As I descended from the peak the trail became very indistinct, I had to hunt around at times to locate it. Eventually I returned to a major trail, which lead me to a shelter. It was four in the morning, and I was really exhausted. I fell asleep for an hour, then awoke freezing. I headed back into San Cris. It was long walk, about 10km, and I didn't have change for a cab or combi. It took a while for me to find my hotel, but once I did, I slept beautifully 'till noon. Feeling restored I walked back to the reserve. Foolishly I had lost my hat, and had hoped to find one for sale on my long sunny walk to the reserve. Instead the sun beat down on me mercilessly. I also mistakenly thought I had seen a hotel near the reserve. Alas there was none, so I had to haul my gear all the way to the reserve. I very carefully buried my bag in the reserve, as it was frequently used as a route by local people between their farms and San Cris.

Once free of my gear, I worked on Guatemalan pygmy-owl for a couple of hours. I then took a break to buy a tasty torta and have a coke, before returning to the reserve for two more hours of pygmy-owl searching.

Night fell, and I switched to searching for saw whet-owls. I tried the main loop trail, which looked excellent, with mature trees, laden with epiphytes. Alas no response. By 930pm I was feeling really tired. I unearthed my gear and set up my tent.

April 21st I set my alarm for 230am. I hiked up to the col and down the far side. Near the abandoned research station station I get a really weak response from a saw-whet. The bird is clearly near me, but is neither aggressive nor persistent in it's response. Soon it's fallen silent and I eventually give up.

I also work the loop trail, but get no response. Now it's 630am and I make my way to the road. I catch a combi to San Cris. I find a shit hotel, and drop off my gear. Behind the hotel the road is barricaded by protesters, demonstrating for the rights of indigenous people. Then I catch a cab to Moxviquil reserve on the other side of town. It's a pine covered hillside that apparently has Guatemalan Pygmy-owls. I rapidly climb the hill, then explore the fields and scrub covered hills beyond, before returning back to San Cris by mid morning.

Back in town I buy a hat at the market and find some coffee and hot tamales from a street vendor. Ah that's better. I returned to the hotel to call a guy Javier, who was recommended as a guide and schedule an owling trip to Huitepec tonight. At the hotel an amazingly unsexy old whore argues withe the desk clerk about room rates, then drags a remarkably youthful and somewhat unfortunate looking client to her room.

After using the internet I catch a combi out to Occosingo Road. I miss Howell's site and instead explore a road to the right, 3km from the turn off. I work the area to the left of this road. I find lots of great habitat with a mosaic of pine forest and humid epiphyte rich humid oak forest. Jose-Raul had warned me that this was not a very safe area. The land is controlled by indigenous people, who were at war with the state of Mexico in the 1990s, and bad feelings towards outsiders continue to this day. I do my best to dodge the indigenous people I do see. The one group who sees me does not respond to my "hola". Soon after the heavens open, and I am soaked by a ninety minute rainstorm.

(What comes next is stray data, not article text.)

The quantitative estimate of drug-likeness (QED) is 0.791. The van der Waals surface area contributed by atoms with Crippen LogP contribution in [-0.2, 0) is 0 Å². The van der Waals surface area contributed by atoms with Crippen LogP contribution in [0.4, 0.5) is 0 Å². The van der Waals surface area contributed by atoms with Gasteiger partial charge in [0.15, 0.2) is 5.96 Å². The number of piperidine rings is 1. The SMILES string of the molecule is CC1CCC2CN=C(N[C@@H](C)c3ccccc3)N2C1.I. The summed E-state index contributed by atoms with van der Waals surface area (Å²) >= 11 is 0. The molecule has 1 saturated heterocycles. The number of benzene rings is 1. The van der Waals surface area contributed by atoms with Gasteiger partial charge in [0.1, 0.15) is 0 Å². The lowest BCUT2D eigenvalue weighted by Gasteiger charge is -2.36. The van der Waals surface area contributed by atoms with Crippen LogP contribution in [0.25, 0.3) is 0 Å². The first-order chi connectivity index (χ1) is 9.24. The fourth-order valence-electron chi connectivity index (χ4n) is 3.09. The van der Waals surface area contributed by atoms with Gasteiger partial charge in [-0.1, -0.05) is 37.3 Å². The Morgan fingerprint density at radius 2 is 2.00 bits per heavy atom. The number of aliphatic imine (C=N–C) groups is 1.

At four the rains let up and I was able to continue my pygmy-owl quest, but it was to no avail. I soon caught a combi back to San Cris. In town I ate a delicious burger and changed to another combi and went out to Huitepec. The rain stated again, and continued for an hour. I was beginning to think that Javier was not going to show, when he arrived on his motor cycle just as the rain let up. Javier turns out to be a park guard I had met yesterday. He is a nice guy, but definitely not a passionate bird guy. He takes me to the partially cleared valley on the right side of the reserve, where the owls held territory last year. Alas we get no response. After that he looks a little deflated and we wander the loop trail and tape for saw-whets, but get no response.  I am beginning to tire of Huitepec, its a very small reserve and it's easy to lose hope working the same trails. We call it a night and I catch a cab back to town and get some sleep.

April 22nd. I leave my hotel at six, walk across San Cris to the combi station, where I eat good tamales and drink hot coffee. I catch a combi to Howell's site on Occosingo road, and start birding at 7am. The dawn is misty, damp and absolutely beautiful. Above me are cliffs of limestone, bathed in the yellow light of dawn. The forest smells wonderful and reminds me of Northern Arizona. I work the road until it ends in fields, then climb the ridge, and work my way along, until I descend onto the road I worked yesterday. I see lots of good birds including pink-headed warblers. At one point I think I hear a distant pygmy-owl, and see a stocky small brown bird fly, but it's far too brief a view to know for sure. By 11am I give up and return to San Cris, collect my gear from the hotel. I try calling a guide at Volcan Tacana that Jose-Raul recomended to me, but just leave a message. I email Tui and change some dollars to pesos, then catch a direct bus to Tonala.